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Sorry to hear of your ongoing issues with this build. You are obviously a considerably more patient individual than myself. I would have worked it over with the front end loader on my Kubota long ago.

That being said, you deserve much credit for your steadfast determination and honest transparency. Hopefully you’ll be rewarded with many fine memories once your on the water.
 

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Discussion Starter #682
My wife deserves the credit for pushing me. Truth be told I think she feels guilty. I was going to scrap the project 2+ years ago, but she got mad and kept on me to keep going because of the money I spent to that point. Neither of us knew then that it would go on for years further and cost 3 times more. Every time I come in cussing from the garage she does something nice. I typically get more annoyed at that point cause I know why she's being nice, lol
 

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I had considered the EMC Quantum too as Boatworks Today seemed to really like it (although he also loves Soft-Sand non-skid - which absolutely ruined my first paint job - so I'm in the same camp - had to paint Perfection twice...).

 

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Firecat, after reading the build, I found it interesting how you are heating up the wood before covering in epoxy - and how you say pretty much any wood can be made to work like this; are there any readily available small trim type woods (like from Lowes/Home Depot) which you have found work well? Thinking of using this method for some non-structural trim type pieces that would be fully covered in epoxy.
 

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Discussion Starter #685
I had considered the EMC Quantum too as Boatworks Today seemed to really like it (although he also loves Soft-Sand non-skid - which absolutely ruined my first paint job - so I'm in the same camp - had to paint Perfection twice...).

He just did a quick test panel, and still didn't love it's finish. In other vids he compared it to alexseal and liked the latter more. I'd love to see his opinion after having to roll 5 coats on a boat. As far as soft sand goes, no thanks, I felt a sample at a show and I don’t think it will hold up as long as the other products out there under a catalyzed paint.
 

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Discussion Starter #686
Firecat, after reading the build, I found it interesting how you are heating up the wood before covering in epoxy - and how you say pretty much any wood can be made to work like this; are there any readily available small trim type woods (like from Lowes/Home Depot) which you have found work well? Thinking of using this method for some non-structural trim type pieces that would be fully covered in epoxy.
I think most woods would work out ok. Hard woods do not absorb epoxy well, but i didn't play with them under heat. I was mostly using pine, but cedar will work out well to I think. As long as its dry it should absorb all east twice the resin when heated to 30 degrees or so above ambient temps.
 

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I think most woods would work out ok. Hard woods do not absorb epoxy well, but i didn't play with them under heat. I was mostly using pine, but cedar will work out well to I think. As long as its dry it should absorb all east twice the resin when heated to 30 degrees or so above ambient temps.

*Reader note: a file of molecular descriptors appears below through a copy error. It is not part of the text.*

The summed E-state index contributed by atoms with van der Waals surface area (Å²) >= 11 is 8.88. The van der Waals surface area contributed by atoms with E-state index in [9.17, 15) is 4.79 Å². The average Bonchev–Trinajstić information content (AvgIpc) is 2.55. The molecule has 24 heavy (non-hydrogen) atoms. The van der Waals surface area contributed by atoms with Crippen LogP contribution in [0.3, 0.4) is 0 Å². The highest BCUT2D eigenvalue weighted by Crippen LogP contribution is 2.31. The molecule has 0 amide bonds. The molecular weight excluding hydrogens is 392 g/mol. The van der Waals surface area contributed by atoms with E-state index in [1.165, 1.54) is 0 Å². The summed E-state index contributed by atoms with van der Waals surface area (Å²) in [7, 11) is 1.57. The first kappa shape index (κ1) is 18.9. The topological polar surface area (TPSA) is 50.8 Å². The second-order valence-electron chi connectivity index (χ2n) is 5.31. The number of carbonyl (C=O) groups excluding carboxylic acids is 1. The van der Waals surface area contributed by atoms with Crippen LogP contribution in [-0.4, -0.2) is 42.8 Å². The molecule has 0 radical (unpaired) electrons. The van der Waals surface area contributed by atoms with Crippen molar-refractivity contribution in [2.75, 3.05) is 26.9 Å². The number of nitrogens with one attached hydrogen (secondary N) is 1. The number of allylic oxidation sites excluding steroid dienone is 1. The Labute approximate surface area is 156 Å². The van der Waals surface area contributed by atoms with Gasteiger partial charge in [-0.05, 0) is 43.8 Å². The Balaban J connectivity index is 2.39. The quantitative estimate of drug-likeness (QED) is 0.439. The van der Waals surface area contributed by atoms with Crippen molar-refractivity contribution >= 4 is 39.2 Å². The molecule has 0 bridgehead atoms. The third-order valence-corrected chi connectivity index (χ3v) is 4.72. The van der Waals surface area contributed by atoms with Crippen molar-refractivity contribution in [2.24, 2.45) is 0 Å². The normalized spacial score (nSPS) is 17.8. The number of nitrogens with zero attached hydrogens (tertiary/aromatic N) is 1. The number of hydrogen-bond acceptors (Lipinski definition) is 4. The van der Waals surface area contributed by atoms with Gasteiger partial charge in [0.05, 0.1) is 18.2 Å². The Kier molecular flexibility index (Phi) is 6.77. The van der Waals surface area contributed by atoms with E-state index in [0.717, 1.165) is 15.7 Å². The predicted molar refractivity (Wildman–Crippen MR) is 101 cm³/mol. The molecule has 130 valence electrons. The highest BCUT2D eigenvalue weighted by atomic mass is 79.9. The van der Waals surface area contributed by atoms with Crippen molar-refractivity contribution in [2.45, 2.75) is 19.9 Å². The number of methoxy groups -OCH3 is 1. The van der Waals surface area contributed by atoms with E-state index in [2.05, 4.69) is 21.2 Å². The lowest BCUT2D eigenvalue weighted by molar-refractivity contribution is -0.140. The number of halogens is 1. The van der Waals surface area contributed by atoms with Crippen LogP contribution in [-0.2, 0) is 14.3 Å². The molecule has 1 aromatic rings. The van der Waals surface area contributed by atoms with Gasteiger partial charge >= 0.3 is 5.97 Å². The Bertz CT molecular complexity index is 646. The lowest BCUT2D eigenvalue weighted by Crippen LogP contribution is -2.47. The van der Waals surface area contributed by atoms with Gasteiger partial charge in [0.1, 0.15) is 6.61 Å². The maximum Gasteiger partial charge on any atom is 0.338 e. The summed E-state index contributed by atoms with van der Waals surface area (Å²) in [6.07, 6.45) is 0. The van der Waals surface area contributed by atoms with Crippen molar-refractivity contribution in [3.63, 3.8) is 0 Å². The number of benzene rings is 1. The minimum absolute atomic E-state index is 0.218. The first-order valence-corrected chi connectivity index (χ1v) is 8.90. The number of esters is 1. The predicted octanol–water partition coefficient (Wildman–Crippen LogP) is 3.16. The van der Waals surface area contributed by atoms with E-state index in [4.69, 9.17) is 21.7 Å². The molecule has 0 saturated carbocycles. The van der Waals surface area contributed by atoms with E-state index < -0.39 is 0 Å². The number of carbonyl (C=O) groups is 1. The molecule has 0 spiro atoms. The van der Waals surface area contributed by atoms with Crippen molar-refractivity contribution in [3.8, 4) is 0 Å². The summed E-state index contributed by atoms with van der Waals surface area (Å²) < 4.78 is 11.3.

Thanks, definitely going to try this heat method; have you ever tried epoxy on Maple?
 

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He just did a quick test panel, and still didn't love it's finish. In other vids he compared it to alexseal and liked the latter more. I'd love to see his opinion after having to roll 5 coats on a boat. As far as soft sand goes, no thanks, I felt a sample at a show and I don’t think it will hold up as long as the other products out there under a catalyzed paint.
Yes, the Soft Sand seemed good in theory, but the particles are just huge and its really not that soft at all once painted on.
 

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Discussion Starter #689
The medium grain pumice is pretty course too, so I'm going with fine. I haven't tried to use epoxy on maple, but if it can be used on oak, walnut and teak I think it work work out. Grab a board and make samples.
 

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I've put in some hours this week sanding, priming, sanding, and priming, and sanding..... definition of insanity! I don't think it's getting much better. The only thing I plan to use the epoxy primer on now are the hatch lids.

So while planning to paint this week I realized that rolling and tipping, even at 5am and 76 degrees, will be hard by myself to do the whole outside. So I'm gonna break it up a bit. If everything works out I'll put the first coat on the cap in the morning. Once it sets I'll continue sanding the sides, they will be painted in a few days.
That's the plan, I'm sure it will go sideways. Next project I will just spray it all at once.
 

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I've put in some hours this week sanding, priming, sanding, and priming, and sanding..... definition of insanity! I don't think it's getting much better.
Yeah, doesn't sound fun!

So while planning to paint this week I realized that rolling and tipping, even at 5am and 76 degrees, will be hard by myself to do the whole outside.